Purpose: To determine the rate and clinical outcome of discrepancies in interpretation by radiology residents and staff neuroradiologists of posttraumatic cranial computed tomographic (CT) scans.
Materials and methods: Prospective evaluation was performed for 419 consecutive emergency posttraumatic cranial CT studies that had been interpreted by radiology residents on call over a 16-month period. Discrepancies between the interpretations made by residents and those made by staff radiologists were divided into two groups: failure to recognize an abnormality (false-negative finding) and interpretation of normal as abnormal (false-positive finding). Discrepancies were considered major if they could affect patient care in the emergency setting and minor if they could not.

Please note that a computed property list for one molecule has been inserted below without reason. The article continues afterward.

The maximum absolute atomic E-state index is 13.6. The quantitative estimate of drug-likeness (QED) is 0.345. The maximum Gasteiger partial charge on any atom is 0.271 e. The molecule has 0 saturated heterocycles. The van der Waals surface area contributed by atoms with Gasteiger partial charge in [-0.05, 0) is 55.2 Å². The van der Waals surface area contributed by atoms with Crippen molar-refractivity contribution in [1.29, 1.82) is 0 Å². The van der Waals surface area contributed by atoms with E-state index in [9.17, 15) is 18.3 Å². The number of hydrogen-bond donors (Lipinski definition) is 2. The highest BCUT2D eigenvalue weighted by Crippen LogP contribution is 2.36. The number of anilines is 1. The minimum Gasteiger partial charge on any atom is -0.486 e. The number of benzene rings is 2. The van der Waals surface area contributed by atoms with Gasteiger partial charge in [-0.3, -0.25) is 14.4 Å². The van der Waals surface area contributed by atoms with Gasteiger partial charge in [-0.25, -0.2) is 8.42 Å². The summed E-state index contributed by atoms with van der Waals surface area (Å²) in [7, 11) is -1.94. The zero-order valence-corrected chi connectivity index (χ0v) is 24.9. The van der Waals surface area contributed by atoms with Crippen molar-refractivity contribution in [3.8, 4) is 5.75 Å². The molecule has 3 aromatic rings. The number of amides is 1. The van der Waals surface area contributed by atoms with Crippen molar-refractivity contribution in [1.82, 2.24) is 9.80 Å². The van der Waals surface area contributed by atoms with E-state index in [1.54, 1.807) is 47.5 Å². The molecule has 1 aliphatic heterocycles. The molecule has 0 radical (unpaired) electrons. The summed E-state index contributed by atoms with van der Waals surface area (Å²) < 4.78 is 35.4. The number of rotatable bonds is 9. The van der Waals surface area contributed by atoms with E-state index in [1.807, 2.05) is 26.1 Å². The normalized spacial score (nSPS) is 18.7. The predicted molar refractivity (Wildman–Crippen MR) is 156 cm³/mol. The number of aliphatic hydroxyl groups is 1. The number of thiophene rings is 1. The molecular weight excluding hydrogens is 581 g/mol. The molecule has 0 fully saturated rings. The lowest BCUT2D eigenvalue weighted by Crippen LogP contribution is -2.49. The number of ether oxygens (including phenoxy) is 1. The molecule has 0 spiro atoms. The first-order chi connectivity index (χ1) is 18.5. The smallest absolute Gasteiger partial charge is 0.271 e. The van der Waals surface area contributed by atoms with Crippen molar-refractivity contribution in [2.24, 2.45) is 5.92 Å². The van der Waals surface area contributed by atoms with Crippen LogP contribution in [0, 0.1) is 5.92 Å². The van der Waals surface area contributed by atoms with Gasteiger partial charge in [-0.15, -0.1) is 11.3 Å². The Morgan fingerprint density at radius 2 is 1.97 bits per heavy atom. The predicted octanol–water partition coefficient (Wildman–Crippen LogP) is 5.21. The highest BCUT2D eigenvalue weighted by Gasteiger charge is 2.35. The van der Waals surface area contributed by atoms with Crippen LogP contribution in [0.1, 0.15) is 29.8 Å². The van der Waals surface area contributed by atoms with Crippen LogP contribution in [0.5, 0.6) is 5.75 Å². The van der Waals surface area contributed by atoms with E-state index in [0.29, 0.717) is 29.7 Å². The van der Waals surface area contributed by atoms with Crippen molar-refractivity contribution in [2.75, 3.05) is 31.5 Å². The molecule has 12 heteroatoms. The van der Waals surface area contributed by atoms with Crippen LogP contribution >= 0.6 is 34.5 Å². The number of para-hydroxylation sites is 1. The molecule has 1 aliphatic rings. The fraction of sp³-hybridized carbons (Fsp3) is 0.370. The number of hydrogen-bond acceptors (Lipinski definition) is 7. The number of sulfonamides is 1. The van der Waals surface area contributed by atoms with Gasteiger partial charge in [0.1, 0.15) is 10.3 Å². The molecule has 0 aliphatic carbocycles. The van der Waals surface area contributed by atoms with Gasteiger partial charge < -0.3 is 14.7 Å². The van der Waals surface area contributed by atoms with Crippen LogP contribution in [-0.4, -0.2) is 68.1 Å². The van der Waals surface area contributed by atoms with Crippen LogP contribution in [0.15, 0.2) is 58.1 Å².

Results: Major and minor discrepancies were 1.7% and 2.6%, respectively, among interpretations made by residents and those by staff radiologists. Major discrepancies were four subdural hematomas, one pneumocephalus, one hemorrhagic contusion, and one subarachnoid hemorrhage. Minor discrepancies included six skull and five facial fractures. The discrepancy rate was statistically significantly higher (12.2%) when CT findings were abnormal than when they were normal (1.5%). No change in treatment was attributed to the delay in diagnosis.
Conclusion: A low discrepancy rate was found between interpretations made by radiology residents and those made by staff neuroradiologists of posttraumatic cranial CT scans. There were no adverse clinical outcomes.